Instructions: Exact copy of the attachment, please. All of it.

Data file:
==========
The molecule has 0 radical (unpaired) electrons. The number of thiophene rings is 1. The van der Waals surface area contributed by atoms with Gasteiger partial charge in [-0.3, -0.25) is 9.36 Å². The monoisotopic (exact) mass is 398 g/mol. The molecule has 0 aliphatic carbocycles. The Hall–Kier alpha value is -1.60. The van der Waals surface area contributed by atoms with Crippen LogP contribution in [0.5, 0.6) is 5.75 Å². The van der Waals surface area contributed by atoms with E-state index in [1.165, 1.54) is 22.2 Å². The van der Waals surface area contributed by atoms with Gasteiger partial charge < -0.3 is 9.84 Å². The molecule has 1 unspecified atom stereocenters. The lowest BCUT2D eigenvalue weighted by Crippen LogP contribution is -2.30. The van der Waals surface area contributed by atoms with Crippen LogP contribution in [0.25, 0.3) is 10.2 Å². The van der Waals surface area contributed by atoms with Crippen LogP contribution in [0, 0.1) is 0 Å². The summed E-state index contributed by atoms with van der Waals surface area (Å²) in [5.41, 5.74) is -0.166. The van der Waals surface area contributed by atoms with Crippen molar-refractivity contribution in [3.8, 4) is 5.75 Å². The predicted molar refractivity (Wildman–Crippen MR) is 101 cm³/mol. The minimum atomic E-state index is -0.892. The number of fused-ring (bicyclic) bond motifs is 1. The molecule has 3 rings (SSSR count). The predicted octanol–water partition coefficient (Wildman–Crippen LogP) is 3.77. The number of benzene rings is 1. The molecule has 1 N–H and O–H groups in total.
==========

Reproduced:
The molecule has 0 radical (unpaired) electrons. The number of thiophene rings is 1. The van der Waals surface area contributed by atoms with Gasteiger partial charge in [-0.3, -0.25) is 9.36 Å². The monoisotopic (exact) mass is 398 g/mol. The molecule has 0 aliphatic carbocycles. The Hall–Kier alpha value is -1.60. The van der Waals surface area contributed by atoms with Crippen LogP contribution in [0.5, 0.6) is 5.75 Å². The van der Waals surface area contributed by atoms with E-state index in [1.165, 1.54) is 22.2 Å². The van der Waals surface area contributed by atoms with Gasteiger partial charge < -0.3 is 9.84 Å². The molecule has 1 unspecified atom stereocenters. The lowest BCUT2D eigenvalue weighted by Crippen LogP contribution is -2.30. The van der Waals surface area contributed by atoms with Crippen LogP contribution in [0.25, 0.3) is 10.2 Å². The van der Waals surface area contributed by atoms with Crippen LogP contribution in [0, 0.1) is 0 Å². The summed E-state index contributed by atoms with van der Waals surface area (Å²) in [5.41, 5.74) is -0.166. The van der Waals surface area contributed by atoms with Crippen molar-refractivity contribution in [3.8, 4) is 5.75 Å². The predicted molar refractivity (Wildman–Crippen MR) is 101 cm³/mol. The minimum atomic E-state index is -0.892. The number of fused-ring (bicyclic) bond motifs is 1. The molecule has 3 rings (SSSR count). The predicted octanol–water partition coefficient (Wildman–Crippen LogP) is 3.77. The number of benzene rings is 1. The molecule has 1 N–H and O–H groups in total.